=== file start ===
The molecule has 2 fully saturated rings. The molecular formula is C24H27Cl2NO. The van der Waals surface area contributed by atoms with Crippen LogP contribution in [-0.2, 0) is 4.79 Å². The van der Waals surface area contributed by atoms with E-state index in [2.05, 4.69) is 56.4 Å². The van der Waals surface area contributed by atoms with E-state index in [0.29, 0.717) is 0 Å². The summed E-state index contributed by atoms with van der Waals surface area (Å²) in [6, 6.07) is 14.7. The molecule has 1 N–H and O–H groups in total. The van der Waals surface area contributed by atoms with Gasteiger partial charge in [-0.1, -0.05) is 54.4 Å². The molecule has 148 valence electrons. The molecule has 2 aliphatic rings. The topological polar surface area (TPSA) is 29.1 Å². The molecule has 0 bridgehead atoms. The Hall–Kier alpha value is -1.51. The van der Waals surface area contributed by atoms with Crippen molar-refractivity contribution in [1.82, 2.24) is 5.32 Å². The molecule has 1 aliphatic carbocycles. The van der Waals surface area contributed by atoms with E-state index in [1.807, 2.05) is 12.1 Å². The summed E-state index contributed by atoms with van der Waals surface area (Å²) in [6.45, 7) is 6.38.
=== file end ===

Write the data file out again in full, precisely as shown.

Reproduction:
The molecule has 2 fully saturated rings. The molecular formula is C24H27Cl2NO. The van der Waals surface area contributed by atoms with Crippen LogP contribution in [-0.2, 0) is 4.79 Å². The van der Waals surface area contributed by atoms with E-state index in [2.05, 4.69) is 56.4 Å². The van der Waals surface area contributed by atoms with E-state index in [0.29, 0.717) is 0 Å². The summed E-state index contributed by atoms with van der Waals surface area (Å²) in [6, 6.07) is 14.7. The molecule has 1 N–H and O–H groups in total. The van der Waals surface area contributed by atoms with Gasteiger partial charge in [-0.1, -0.05) is 54.4 Å². The molecule has 148 valence electrons. The molecule has 2 aliphatic rings. The topological polar surface area (TPSA) is 29.1 Å². The molecule has 0 bridgehead atoms. The Hall–Kier alpha value is -1.51. The van der Waals surface area contributed by atoms with Crippen molar-refractivity contribution in [1.82, 2.24) is 5.32 Å². The molecule has 1 aliphatic carbocycles. The van der Waals surface area contributed by atoms with E-state index in [1.807, 2.05) is 12.1 Å². The summed E-state index contributed by atoms with van der Waals surface area (Å²) in [6.45, 7) is 6.38.